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Movie Review: 'Frequency'

Friday, April 28, 2000

By Barry Paris, Post-Gazette Movie Critic

"Frequency" and its publicists pose a question for us: If you could travel back in time and change one event in life -- the chance to un-do something really bad -- what would it be?


Rating: PG-13 for intense violence and disturbing images

Players: Dennis Quaid, Jim Caviezel

Director: Gregory Hoblit

Web site: www.Frequency

Critic's call: 2 stars


I take this personally, not rhetorically, and hardly know where to begin. A few candidates for undoing:

1. The conviction of Oscar Wilde.

2. The acquittal of O.J. Simpson.

3. The election of Rick Santorum.

4. My decision to buy a new 1977 Volkswagen Rabbit.

5. The choice of floral wallpaper in our bedroom.

It makes for a better parlor game than motion picture, but that hasn't stopped people from making movies like "Frequency" in the hallowed tradition of celluloid speculations (and "Saturday Night Live" skits -- "What If Eleanor Roosevelt Could Fly?"), where God or angels or other metaphysical forces help dead wives assist live husbands, and vice versa, with everything from romance to resurrection.

The dubious theology of such exercises ("Always," "A Guy Named Joe," "Heaven Can Wait") appeal to the childish wishful thinking in all of us -- including John (Jim Caviezel), a cop in Queens, who still mourns the death of his firefighter father (Dennis Quaid) 30 years before. If only it could be undone...

Atmospheric conditions suddenly turn weird: The aurora borealis is acting up in a way it does only once every 30 years. John finds his dad's old ham radio in the closet, plugs it in, and -- through the static -- bingo! They're in touch with each other across the Time-Space Continuum. First off, son saves father from the fire in which he died. Soon enough, they're solving past murders in advance -- or advance murders in the past -- undoing a set of serial killings one by one, the future adult son directing the now-undead father to rescue the past victims.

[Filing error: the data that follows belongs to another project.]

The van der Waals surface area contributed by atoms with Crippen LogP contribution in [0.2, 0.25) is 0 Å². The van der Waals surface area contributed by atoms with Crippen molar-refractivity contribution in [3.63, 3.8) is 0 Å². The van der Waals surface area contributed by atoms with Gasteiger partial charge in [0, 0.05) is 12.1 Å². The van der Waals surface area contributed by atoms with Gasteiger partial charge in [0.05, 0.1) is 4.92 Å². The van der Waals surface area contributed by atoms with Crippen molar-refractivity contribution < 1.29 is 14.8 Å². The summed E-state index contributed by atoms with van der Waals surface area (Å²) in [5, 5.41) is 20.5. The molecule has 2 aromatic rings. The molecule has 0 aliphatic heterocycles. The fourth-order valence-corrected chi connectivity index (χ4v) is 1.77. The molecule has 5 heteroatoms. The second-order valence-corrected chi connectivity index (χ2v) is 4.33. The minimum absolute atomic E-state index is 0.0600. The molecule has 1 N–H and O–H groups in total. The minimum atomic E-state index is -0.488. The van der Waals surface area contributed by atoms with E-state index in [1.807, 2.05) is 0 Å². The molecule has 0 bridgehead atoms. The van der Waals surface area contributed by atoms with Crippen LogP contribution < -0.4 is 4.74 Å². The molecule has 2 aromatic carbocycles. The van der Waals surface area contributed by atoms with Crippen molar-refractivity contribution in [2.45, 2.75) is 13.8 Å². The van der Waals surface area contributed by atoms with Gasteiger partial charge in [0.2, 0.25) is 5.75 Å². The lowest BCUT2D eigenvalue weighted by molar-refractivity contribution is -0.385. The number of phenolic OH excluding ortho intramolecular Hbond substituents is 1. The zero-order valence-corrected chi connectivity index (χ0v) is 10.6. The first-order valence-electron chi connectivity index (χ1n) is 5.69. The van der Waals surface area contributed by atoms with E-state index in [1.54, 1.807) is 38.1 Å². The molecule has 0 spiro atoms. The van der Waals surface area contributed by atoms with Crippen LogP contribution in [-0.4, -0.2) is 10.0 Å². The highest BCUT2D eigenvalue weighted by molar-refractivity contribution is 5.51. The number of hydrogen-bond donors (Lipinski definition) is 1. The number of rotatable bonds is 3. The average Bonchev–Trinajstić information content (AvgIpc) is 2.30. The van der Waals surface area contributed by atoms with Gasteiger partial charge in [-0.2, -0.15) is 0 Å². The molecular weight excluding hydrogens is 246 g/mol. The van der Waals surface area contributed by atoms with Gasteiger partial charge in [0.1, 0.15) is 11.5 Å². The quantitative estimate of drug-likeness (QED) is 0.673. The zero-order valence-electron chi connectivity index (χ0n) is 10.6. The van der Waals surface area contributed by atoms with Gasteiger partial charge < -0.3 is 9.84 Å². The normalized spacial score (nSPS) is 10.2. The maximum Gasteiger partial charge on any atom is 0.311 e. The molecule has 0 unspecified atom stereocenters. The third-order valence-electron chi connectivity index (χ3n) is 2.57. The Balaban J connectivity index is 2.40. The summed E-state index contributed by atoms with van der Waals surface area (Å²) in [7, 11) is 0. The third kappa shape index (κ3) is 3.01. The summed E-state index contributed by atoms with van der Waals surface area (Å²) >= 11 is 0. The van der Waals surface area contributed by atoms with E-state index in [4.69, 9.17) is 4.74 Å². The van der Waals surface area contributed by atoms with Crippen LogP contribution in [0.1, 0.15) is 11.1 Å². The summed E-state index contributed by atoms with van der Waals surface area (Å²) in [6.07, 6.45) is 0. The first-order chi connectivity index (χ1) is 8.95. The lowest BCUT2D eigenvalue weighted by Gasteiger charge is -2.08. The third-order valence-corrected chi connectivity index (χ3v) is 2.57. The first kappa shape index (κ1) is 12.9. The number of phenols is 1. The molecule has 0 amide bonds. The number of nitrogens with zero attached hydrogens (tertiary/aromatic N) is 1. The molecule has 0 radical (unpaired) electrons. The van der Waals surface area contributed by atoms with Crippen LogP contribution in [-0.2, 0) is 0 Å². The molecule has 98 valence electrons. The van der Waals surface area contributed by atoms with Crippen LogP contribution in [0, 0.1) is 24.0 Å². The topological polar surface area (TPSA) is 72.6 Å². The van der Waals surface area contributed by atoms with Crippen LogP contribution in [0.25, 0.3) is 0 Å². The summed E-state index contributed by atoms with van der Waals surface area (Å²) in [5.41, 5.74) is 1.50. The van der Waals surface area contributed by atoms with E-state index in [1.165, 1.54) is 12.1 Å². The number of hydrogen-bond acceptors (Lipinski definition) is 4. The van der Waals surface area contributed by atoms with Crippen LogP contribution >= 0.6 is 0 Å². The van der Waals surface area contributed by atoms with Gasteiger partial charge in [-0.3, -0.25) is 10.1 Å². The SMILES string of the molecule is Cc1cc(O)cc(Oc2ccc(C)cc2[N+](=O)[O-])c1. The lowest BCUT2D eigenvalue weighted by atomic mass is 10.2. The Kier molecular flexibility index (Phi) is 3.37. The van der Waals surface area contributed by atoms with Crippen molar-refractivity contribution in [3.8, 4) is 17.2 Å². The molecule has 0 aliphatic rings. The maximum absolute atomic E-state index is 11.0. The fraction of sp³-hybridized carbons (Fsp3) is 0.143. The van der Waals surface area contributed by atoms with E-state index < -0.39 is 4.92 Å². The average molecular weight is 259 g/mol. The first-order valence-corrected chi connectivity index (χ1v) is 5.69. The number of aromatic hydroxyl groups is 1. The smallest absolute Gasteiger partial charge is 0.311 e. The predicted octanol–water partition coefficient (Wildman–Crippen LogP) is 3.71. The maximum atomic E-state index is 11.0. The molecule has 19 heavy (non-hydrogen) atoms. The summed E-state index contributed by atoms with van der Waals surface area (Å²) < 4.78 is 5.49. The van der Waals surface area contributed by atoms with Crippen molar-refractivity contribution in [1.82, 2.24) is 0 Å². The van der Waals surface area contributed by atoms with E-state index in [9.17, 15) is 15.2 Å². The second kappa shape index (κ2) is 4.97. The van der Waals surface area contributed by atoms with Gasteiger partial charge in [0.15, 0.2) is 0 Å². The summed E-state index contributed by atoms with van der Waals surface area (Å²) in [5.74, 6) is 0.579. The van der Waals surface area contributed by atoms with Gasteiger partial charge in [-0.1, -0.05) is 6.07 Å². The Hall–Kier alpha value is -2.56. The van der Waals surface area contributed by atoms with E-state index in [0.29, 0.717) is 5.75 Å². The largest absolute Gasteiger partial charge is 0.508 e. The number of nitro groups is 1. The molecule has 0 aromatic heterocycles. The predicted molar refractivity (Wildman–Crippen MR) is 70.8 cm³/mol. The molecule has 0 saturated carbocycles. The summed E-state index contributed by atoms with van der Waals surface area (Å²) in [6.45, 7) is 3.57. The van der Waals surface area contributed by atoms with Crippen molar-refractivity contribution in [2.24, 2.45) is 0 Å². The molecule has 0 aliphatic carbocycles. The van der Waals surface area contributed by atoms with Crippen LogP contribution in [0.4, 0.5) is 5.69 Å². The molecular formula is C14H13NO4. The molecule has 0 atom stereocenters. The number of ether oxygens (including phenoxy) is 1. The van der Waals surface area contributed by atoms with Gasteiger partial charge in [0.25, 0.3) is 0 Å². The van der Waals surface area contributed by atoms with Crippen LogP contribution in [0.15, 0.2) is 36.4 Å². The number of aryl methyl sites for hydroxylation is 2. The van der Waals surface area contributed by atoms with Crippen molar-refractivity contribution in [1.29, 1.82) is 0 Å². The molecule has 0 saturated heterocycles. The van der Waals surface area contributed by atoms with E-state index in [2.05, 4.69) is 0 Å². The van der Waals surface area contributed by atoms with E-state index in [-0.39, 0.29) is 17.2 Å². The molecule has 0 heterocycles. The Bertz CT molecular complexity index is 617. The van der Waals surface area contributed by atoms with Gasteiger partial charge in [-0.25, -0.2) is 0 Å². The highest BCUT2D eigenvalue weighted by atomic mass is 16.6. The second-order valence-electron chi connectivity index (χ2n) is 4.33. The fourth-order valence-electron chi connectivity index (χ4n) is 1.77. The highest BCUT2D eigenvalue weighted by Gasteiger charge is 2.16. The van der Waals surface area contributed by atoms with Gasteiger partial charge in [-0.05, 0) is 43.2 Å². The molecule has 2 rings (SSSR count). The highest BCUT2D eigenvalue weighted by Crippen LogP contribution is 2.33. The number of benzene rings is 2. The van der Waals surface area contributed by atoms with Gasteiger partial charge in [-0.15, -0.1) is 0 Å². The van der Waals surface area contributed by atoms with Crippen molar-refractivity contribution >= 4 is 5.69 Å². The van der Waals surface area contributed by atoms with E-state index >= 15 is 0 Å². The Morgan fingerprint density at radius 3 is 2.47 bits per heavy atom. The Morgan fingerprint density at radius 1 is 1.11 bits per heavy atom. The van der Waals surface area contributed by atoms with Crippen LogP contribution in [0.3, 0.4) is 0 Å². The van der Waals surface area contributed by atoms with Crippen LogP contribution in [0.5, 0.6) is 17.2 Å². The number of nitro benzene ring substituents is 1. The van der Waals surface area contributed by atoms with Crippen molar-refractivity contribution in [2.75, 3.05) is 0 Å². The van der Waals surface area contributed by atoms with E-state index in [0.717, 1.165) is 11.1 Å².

Among other things, it wreaks havoc on your scrapbook: As past events change, so do John's old clippings and framed photos, updating themselves every time somebody who died doesn't.

I am confused.

Let's just say, for the sake of film-fictional argument, that you DID establish and maintain radio contact with your long-dead father. What would you talk about? At some point, wouldn't you be moved to ask a deeper question or two? Like, have you met God yet? What was She wearing? How's the weather in Heaven? Is there a smoking section? Do they have cable?

Or -- more technologically prosaic -- how do you think this thing works? How have we and a short-wave radio bridged the time barrier? Will "Scientific American" want an article? Since we can change history, do you think we should we do something about the JFK assassination?

But NO. These guys talk almost exclusively about baseball -- the Amazing Mets of '69.

Director Gregory Hoblit is aiming for a feel-good thing here, and Quaid and Caviezel are appealing. But as far as anything resembling logic is concerned, there are more holes in "Frequency's" script than in Saw Mill Run Boulevard. No effort is made to explain how or why this is all happening, except for some vague connection to the aurora borealis over Queens.

Hah. This is where I play my trump card: I took astronomy in college in New York in 1969, and I can tell you from firsthand experience, you couldn't even see the MOON let alone the aurora borealis through a telescope in any of the five boroughs. It was like looking through cream of mushroom soup.

Which reminds me that I knew an Irish hippie girl named Aurora Borealis O'Toole in those days, but that's another story, almost -- though not quite -- as absurd as this film.

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